Ofer Ben-Amots, who was born in Haifa, Israel, gave his first piano concert at age nine, and at sixteen he was awarded first prize in the Chet Piano Competition. Later, following composition studies with Joseph Dorfman at Tel Aviv University, he was invited to study at the Conservatoire de Musique in Geneva, Switzerland, where he was a student of Pierre Wismer and Alberto Ginastera. He received degrees in composition, theory, and piano from the Hochschule für Musik in Detmold, Germany, and in 1987 he emigrated to the United States and began studies with George Crumb and Richard Wernick at the University of Pennsylvania, where he received his Ph.D. in composition in 1991.
Ben-Amots’s music has been performed by such orchestras as the Zürich Philharmonic; the Munich Philharmonic; the Austrian Radio Orchestra; the Brooklyn Philharmonic; the Moscow Camerata; the Heidelberg; Erfurt; and Brandenburg symphonies; the Filarmonici di Sicili; and the Colorado Springs Symphony. His works have been recorded by the Munich Chamber Orchestra, the Gewandhaus Orchestra of Leipzig, and the renowned Czech choir, Permonik. He has been commissioned by the Schleswig-Holstein Musik Festival, the Fuji International Music Festival in Japan, the Delta Ensemble in Amsterdam, and the Assisi Musiche Festival, among others.
Ben-Amots was the winner of the 1994 International Competition for Composers, in Vienna, where his chamber opera, Fool’s Paradise, was premiered. He is also the recipient of the 1988 Kavannagh Prize for his composition Fanfare for Orchestra and the Gold Award at South Africa’s 1993 Roodepoort International Competition for Choral Composition. His Avis Urbanus, for amplified flute, was awarded first prize at the 1991 Kobe International Competition for Flute Composition in Japan. Subsequently, Avis Urbanus became a required composition at the Kobe Flute Performance Competition. In 1999 he was awarded the Aaron Copland Award and the Music Composition Artist Fellowship by the Colorado Council on the Arts. Ben-Amots is a Jerusalem Fellow of the Center for Jewish Culture and Creativity, and he has been its artistic director for North America since 1997. Currently he is a professor of music at the Colorado College in Colorado Springs. His work for soprano, klezmer clarinet, and men’s chorus, Mizmor: Seven Degrees of Praise, an imaginative setting of Psalm 150, received its premiere performance at Lincoln Center in New York in November 2003 as part of “Only in America,” an international conference-festival sponsored jointly by the Jewish Theological Seminary and the Milken Archive.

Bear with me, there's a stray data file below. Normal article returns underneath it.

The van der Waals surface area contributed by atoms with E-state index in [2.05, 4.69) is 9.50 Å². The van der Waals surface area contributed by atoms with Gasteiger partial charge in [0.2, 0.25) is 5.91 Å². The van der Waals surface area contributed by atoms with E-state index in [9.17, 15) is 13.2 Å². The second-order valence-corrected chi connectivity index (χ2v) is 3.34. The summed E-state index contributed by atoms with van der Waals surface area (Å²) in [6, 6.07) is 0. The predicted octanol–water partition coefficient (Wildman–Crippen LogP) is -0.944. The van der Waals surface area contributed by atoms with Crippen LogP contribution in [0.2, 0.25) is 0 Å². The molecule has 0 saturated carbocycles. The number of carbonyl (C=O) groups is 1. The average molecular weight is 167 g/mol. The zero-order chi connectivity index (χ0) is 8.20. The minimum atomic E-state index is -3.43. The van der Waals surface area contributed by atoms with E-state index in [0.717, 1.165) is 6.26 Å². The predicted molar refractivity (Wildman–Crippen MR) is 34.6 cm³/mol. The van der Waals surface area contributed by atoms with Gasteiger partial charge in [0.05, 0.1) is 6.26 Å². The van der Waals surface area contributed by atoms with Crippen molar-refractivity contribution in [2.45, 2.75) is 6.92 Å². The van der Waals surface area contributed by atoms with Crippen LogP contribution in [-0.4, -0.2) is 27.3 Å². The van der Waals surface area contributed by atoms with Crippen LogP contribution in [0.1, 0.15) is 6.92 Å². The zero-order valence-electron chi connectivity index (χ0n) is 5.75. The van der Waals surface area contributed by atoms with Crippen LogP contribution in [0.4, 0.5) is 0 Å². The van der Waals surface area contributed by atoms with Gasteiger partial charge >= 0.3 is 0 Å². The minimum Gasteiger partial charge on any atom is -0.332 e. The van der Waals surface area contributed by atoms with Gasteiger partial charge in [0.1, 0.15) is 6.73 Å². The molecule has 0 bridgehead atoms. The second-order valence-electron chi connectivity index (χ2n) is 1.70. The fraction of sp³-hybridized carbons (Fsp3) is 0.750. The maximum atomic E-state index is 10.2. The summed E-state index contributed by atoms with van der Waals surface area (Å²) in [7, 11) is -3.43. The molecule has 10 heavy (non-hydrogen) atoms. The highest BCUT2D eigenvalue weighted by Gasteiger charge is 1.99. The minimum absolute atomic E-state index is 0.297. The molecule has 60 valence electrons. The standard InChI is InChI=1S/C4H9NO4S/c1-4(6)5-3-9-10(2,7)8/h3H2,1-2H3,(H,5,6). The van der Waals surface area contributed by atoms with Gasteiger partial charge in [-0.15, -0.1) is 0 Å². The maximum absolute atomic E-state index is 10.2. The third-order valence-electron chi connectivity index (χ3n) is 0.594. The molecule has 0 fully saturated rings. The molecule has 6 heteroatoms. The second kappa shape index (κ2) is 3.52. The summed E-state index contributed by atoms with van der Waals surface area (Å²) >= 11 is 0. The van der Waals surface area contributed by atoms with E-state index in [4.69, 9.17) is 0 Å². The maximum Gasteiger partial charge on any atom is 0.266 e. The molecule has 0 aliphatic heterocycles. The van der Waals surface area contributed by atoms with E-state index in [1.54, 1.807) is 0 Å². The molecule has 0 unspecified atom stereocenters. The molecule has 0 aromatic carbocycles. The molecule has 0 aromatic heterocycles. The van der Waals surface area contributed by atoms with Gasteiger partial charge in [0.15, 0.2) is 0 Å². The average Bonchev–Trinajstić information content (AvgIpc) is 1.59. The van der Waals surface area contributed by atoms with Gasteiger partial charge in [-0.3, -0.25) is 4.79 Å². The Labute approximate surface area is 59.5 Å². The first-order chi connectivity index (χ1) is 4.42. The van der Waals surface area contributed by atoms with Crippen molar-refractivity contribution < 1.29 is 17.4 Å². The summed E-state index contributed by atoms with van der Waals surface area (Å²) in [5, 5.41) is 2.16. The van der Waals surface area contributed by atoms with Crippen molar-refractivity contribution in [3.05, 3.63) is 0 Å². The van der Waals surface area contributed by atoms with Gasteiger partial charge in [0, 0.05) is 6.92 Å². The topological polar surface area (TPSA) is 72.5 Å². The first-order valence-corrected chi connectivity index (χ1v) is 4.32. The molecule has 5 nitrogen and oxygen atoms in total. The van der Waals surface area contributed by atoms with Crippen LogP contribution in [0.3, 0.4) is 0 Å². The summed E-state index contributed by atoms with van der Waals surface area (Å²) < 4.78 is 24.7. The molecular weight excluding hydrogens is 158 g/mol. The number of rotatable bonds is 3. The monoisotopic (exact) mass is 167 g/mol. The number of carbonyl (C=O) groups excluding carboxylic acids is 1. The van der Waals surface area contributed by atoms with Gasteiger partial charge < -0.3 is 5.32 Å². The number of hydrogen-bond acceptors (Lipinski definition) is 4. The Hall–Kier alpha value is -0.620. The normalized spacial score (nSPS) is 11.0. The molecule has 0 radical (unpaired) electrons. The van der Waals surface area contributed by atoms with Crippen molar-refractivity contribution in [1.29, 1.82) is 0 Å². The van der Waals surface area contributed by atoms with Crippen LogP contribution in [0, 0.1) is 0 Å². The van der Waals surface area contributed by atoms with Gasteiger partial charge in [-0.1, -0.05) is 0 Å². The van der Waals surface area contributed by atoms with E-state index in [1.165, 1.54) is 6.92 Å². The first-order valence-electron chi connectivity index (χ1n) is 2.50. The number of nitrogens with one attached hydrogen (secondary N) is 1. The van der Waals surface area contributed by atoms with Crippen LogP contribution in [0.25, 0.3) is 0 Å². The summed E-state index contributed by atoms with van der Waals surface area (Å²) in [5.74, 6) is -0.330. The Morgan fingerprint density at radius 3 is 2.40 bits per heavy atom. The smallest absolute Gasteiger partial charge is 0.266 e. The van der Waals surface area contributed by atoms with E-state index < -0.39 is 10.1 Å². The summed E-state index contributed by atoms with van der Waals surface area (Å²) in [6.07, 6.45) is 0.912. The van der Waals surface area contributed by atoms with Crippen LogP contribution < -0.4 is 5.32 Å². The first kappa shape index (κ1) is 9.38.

By: Neil W. Levin